Agreement among community colleges, universities, eases student transfers

Print More

Capital News Service

LANSING — A new agreement will change how credits for popular majors transfer from community colleges to four-year universities.

The agreement will make it easier to transfer into bachelor’s degree programs, according to Erica Orians, the executive director of the Michigan Center for Student Success at the Michigan Community College Association. 

“I believe this gives community college students more options,” Orians said, “and we’re hoping that it simplifies the process for students and also makes it simpler to navigate for us as well.” 

During the first phase of the agreement, which is already in effect, universities and community colleges agreed to curriculum requirements for biology, business, criminal justice and psychology majors. 

According to Orians, those majors were chosen because they are large programs at participating colleges.

“These first four programs are some of the most popular majors, so universities in Michigan have a lot of graduates from these programs,” Orians said. “Given the limited resources we have, it made sense to start with some of the biggest majors.” 

The agreement will regulate 12 majors in three phases, according to the association. 

Those majors are all potential pathways between community colleges and universities.  Pathways are determined when faculty members from each school convene and discuss a common curriculum, according to Robert Murphy, the director of university relations and policy at the Michigan Association of State Universities. 

“I would call it alignment rather than universal prerequisite,” Murphy said. “The faculty owns the curriculum because that’s the role of universities. 

“We convened the faculty and had them discuss what they all require, and they sat down and hashed out what they require from students graduating,” he said.

The program is a partnership among the community college association, the state universities association and the Michigan Independent Colleges and Universities.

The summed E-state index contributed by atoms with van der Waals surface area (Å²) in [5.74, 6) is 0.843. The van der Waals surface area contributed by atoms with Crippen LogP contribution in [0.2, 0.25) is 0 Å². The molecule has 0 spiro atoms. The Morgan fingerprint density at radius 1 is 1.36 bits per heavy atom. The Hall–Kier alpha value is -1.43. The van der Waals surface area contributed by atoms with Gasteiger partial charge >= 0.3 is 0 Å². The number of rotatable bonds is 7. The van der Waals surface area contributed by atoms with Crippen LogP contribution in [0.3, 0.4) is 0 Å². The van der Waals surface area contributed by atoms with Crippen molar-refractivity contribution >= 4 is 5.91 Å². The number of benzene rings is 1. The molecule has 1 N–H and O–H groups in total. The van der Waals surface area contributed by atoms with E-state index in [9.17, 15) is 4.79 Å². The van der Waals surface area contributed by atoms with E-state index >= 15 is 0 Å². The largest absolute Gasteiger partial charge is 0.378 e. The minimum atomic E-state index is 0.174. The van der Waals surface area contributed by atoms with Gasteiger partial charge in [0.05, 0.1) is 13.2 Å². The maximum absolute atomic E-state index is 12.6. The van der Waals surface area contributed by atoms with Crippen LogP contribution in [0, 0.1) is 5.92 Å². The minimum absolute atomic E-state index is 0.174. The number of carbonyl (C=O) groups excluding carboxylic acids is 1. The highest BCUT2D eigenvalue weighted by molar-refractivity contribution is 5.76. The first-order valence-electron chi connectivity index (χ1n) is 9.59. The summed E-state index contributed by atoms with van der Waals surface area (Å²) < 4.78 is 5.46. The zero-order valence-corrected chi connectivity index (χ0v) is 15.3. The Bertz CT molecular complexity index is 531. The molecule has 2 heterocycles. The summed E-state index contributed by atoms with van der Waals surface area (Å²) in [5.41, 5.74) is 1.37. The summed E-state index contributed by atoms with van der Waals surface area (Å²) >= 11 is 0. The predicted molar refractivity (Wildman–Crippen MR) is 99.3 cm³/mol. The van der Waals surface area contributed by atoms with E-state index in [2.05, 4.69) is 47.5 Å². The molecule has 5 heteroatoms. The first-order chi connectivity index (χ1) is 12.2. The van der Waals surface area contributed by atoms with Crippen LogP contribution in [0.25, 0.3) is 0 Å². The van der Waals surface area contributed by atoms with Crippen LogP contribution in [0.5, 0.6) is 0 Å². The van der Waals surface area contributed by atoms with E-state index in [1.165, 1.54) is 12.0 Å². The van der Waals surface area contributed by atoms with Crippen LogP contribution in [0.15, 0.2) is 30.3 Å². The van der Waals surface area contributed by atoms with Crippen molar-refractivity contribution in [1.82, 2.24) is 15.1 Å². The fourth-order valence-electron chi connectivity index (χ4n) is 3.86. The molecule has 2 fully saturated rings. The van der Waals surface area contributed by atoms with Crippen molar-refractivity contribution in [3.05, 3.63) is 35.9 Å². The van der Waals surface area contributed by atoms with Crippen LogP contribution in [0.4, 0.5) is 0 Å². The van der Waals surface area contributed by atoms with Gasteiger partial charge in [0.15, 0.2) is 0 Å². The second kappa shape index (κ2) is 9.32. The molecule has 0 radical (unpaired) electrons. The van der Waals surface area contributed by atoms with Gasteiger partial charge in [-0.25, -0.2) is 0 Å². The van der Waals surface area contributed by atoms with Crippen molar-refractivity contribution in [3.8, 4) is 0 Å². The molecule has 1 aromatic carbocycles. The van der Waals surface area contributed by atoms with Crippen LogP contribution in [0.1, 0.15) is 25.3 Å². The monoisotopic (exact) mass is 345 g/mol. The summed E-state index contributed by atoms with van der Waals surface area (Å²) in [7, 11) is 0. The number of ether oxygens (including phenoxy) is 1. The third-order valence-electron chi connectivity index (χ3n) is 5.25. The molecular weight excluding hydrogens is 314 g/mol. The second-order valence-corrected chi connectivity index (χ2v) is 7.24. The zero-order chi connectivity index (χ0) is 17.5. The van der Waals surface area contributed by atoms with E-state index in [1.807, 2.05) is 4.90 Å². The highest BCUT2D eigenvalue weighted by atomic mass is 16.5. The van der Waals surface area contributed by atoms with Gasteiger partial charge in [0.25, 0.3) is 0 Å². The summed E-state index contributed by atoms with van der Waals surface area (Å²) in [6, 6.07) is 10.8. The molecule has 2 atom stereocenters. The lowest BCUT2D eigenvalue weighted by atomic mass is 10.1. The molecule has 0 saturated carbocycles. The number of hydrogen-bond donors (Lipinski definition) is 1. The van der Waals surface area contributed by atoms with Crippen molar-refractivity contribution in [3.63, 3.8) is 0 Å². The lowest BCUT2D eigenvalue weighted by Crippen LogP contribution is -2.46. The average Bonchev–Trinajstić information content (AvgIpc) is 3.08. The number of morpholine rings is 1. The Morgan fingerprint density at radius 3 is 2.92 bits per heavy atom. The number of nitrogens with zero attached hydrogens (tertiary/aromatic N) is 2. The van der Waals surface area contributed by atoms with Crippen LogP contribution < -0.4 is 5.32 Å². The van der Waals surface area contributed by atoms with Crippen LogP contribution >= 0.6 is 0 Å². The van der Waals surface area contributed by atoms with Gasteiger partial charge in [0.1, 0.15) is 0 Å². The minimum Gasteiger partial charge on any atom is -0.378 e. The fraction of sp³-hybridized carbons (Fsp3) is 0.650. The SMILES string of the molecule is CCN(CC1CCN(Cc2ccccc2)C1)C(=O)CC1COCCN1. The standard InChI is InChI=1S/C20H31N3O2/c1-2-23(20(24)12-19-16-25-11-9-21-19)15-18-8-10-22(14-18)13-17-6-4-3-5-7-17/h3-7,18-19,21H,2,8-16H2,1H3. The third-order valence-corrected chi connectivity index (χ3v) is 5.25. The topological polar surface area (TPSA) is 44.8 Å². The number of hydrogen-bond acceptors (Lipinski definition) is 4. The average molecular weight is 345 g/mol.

According to Murphy, not every one of the state’s 15 public universities has to sign the agreement for every major. 

“There are 12 different majors that are a potential pathway,” Murphy said. “All 15 universities have signed on to at least one of those.” 

All 28 community colleges belonging to the community college association have agreed to curriculum for the first four majors. University participation depends on the major. 

According to Orians, the organizations expect to add the eight other majors to the agreement in May. It will take effect immediately. 

Community colleges will use the agreement to specify major-specific courses their students should take.

 Identifying those courses will make it easier for students to complete prerequisites at community colleges and transfer those credits to a university, according to the association. 

“Transferring from a community college to a four-year college or university is more common than ever,” Orians said. “Our community colleges want to ensure that students receive credit for the courses they have completed when they take the next step in their education.” 

Students can find more information about transfer requirements at

Majors covered by new transfer agreements between community colleges and state universities. Credit: Michigan Community College Association.

Comments are closed.